Should city help cover community costs of Capitol Hill Block Party weekend? — UPDATE

A group of “residents, property owners and business owners in Pike/Pine” is asking questions about the annual Capitol Hill Block Party music festival in a survey being sent around the neighborhood.

The goal, an organizer says, isn’t to cancel Block Party — but the group does want to do a better job of documenting the challenges the neighborhood around the festival sometimes faces so that the city can better plan the event and how to mitigate major issues.

“In order to start that work towards adequate mitigation, Seattle Office of Film, Music, and Special Events along with Dept. of Neighborhoods and Office of Economic Development asked if we could circulate a survey in order to get more detailed info on the types of barriers businesses, residents, employees, and property owners face over block party weekend,” local jewelry designer and project architect Rachel Ravitch, organizer of the survey, tells CHS.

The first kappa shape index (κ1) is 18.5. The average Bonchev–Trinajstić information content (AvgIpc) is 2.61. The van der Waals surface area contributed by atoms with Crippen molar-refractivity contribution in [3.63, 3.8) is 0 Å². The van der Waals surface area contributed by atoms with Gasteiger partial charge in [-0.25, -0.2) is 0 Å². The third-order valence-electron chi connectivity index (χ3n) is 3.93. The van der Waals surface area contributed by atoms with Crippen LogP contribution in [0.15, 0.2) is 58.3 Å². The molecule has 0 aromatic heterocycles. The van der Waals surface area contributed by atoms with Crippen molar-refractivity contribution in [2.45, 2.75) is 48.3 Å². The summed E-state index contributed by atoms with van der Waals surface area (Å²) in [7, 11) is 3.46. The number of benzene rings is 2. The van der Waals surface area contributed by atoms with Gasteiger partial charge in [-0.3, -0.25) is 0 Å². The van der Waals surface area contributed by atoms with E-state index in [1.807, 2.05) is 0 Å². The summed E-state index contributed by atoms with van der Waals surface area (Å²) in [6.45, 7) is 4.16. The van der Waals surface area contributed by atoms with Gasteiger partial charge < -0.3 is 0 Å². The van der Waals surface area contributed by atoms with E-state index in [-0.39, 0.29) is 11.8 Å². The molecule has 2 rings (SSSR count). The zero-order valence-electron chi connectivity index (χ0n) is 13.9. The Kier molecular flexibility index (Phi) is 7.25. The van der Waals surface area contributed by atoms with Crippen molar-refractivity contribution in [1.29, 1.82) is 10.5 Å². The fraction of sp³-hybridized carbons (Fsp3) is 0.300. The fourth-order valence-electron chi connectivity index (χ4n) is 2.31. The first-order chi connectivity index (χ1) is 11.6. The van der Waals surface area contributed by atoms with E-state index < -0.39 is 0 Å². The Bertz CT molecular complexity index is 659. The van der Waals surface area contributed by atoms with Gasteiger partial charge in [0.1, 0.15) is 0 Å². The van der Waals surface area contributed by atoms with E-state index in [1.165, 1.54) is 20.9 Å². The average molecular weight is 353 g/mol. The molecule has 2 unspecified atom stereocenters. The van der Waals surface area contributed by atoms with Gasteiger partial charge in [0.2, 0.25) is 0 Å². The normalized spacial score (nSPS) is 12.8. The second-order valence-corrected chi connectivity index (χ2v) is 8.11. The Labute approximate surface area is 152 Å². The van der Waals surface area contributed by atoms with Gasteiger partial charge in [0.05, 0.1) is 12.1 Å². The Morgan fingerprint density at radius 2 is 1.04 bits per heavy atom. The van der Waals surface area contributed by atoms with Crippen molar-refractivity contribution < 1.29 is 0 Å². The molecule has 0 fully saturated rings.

You can answer the two-question, open-ended questionnaire here through December 15th.


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In July, the 22nd year of the Block Party again drew 10,000 per day to the festival held on the streets around the E Pike main stage at Broadway. In 2016, the Block Party marked 20(ish) years on E Pike — though some locals claim a longer timeline for the event back to its free, less organized, un-fenced days. In 2017, producer Jason Lajeunesse and partners invested in a new sound and light system, and overhaul of the festival’s club centerpiece, Neumos. CHBP’s growth has also been a tricky business tor the producers. The festival takes place in the shadows of Pike/Pine’s continued development. Costs have more than doubled since 2010, producers say.

The City of Seattle is also considering new fees for events like Capitol Hill Block Party that pay to utilize city resources including on-duty police officers. As a “commercial event,” CHBP was charged around $16,000 for 249 hours of police services in 2016. “Actual SPD wages for this event, including upstaffing in the area (i.e., police emphasis work), were $124,502 for 1,773 hours worked,” the city auditor reported.

This year’s CHBP single-day tickets were $80 each counting fees.

The festival has so far managed to keep the peace with the growing number of residents who make new Pike/Pine construction their homes. Some take CHBP up on the offer for special resident passes for the festival. Others make sure to get out of town for the weekend.

For many in the business community within the festival’s E Pike footprint, the event is an opportunity to sell a lot of booze and food to a captive audience.